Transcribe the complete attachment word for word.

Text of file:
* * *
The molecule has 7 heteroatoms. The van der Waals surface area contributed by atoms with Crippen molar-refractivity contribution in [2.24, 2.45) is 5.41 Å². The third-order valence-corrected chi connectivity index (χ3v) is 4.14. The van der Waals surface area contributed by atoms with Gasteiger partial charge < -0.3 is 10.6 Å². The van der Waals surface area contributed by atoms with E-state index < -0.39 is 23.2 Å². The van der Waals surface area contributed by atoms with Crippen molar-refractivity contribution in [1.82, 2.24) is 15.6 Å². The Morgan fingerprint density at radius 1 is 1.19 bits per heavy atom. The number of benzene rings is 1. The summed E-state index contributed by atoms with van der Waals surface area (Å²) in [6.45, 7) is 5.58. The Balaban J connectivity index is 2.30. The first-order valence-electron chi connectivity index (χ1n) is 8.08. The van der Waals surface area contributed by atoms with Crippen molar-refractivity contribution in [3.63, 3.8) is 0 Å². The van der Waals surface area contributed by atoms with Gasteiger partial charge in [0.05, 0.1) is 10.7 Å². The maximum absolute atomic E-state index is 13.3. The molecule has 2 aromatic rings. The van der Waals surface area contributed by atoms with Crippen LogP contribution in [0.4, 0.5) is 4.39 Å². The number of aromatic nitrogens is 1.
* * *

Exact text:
The molecule has 7 heteroatoms. The van der Waals surface area contributed by atoms with Crippen molar-refractivity contribution in [2.24, 2.45) is 5.41 Å². The third-order valence-corrected chi connectivity index (χ3v) is 4.14. The van der Waals surface area contributed by atoms with Gasteiger partial charge < -0.3 is 10.6 Å². The van der Waals surface area contributed by atoms with E-state index < -0.39 is 23.2 Å². The van der Waals surface area contributed by atoms with Crippen molar-refractivity contribution in [1.82, 2.24) is 15.6 Å². The Morgan fingerprint density at radius 1 is 1.19 bits per heavy atom. The number of benzene rings is 1. The summed E-state index contributed by atoms with van der Waals surface area (Å²) in [6.45, 7) is 5.58. The Balaban J connectivity index is 2.30. The first-order valence-electron chi connectivity index (χ1n) is 8.08. The van der Waals surface area contributed by atoms with Crippen molar-refractivity contribution in [3.63, 3.8) is 0 Å². The van der Waals surface area contributed by atoms with Gasteiger partial charge in [0.05, 0.1) is 10.7 Å². The maximum absolute atomic E-state index is 13.3. The molecule has 2 aromatic rings. The van der Waals surface area contributed by atoms with Crippen LogP contribution in [0.4, 0.5) is 4.39 Å². The number of aromatic nitrogens is 1.